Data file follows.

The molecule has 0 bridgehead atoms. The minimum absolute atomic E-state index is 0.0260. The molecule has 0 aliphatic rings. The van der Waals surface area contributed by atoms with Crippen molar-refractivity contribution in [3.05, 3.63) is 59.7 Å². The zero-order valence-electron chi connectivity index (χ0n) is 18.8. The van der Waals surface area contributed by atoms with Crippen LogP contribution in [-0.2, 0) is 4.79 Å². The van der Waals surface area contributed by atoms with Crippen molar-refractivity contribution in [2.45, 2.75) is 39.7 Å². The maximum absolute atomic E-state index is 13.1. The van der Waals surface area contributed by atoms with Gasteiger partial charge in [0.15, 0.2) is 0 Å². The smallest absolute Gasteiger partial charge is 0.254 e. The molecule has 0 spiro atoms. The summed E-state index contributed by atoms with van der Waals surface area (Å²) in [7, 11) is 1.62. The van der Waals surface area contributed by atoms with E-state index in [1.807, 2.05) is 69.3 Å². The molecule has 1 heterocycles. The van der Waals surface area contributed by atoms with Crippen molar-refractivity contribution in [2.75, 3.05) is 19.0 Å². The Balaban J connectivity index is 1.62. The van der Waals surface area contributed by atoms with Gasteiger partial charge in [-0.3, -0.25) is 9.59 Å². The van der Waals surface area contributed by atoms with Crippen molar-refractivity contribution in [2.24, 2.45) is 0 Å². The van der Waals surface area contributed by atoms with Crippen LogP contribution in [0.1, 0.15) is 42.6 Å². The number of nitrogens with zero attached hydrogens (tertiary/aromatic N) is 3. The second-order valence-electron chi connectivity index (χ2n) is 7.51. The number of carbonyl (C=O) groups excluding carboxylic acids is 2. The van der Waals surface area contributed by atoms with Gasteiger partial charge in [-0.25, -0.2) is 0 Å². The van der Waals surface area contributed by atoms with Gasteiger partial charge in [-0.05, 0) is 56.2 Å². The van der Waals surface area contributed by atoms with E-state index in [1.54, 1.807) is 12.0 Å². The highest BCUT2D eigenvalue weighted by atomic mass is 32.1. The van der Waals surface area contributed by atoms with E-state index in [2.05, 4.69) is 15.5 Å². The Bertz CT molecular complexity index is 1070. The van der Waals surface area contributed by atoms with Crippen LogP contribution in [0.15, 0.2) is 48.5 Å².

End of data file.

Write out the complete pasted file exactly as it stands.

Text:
The molecule has 0 bridgehead atoms. The minimum absolute atomic E-state index is 0.0260. The molecule has 0 aliphatic rings. The van der Waals surface area contributed by atoms with Crippen molar-refractivity contribution in [3.05, 3.63) is 59.7 Å². The zero-order valence-electron chi connectivity index (χ0n) is 18.8. The van der Waals surface area contributed by atoms with Crippen LogP contribution in [-0.2, 0) is 4.79 Å². The van der Waals surface area contributed by atoms with Crippen molar-refractivity contribution in [2.45, 2.75) is 39.7 Å². The maximum absolute atomic E-state index is 13.1. The van der Waals surface area contributed by atoms with Gasteiger partial charge in [0.15, 0.2) is 0 Å². The smallest absolute Gasteiger partial charge is 0.254 e. The molecule has 0 spiro atoms. The summed E-state index contributed by atoms with van der Waals surface area (Å²) in [7, 11) is 1.62. The van der Waals surface area contributed by atoms with E-state index in [1.807, 2.05) is 69.3 Å². The molecule has 1 heterocycles. The van der Waals surface area contributed by atoms with Crippen molar-refractivity contribution in [2.75, 3.05) is 19.0 Å². The Balaban J connectivity index is 1.62. The van der Waals surface area contributed by atoms with Gasteiger partial charge in [-0.3, -0.25) is 9.59 Å². The van der Waals surface area contributed by atoms with Crippen molar-refractivity contribution in [2.24, 2.45) is 0 Å². The van der Waals surface area contributed by atoms with Crippen LogP contribution in [0.1, 0.15) is 42.6 Å². The number of nitrogens with zero attached hydrogens (tertiary/aromatic N) is 3. The second-order valence-electron chi connectivity index (χ2n) is 7.51. The number of carbonyl (C=O) groups excluding carboxylic acids is 2. The van der Waals surface area contributed by atoms with Gasteiger partial charge in [-0.25, -0.2) is 0 Å². The van der Waals surface area contributed by atoms with Gasteiger partial charge in [-0.05, 0) is 56.2 Å². The van der Waals surface area contributed by atoms with E-state index in [1.54, 1.807) is 12.0 Å². The highest BCUT2D eigenvalue weighted by atomic mass is 32.1. The van der Waals surface area contributed by atoms with E-state index in [2.05, 4.69) is 15.5 Å². The Bertz CT molecular complexity index is 1070. The van der Waals surface area contributed by atoms with Crippen LogP contribution in [0.15, 0.2) is 48.5 Å².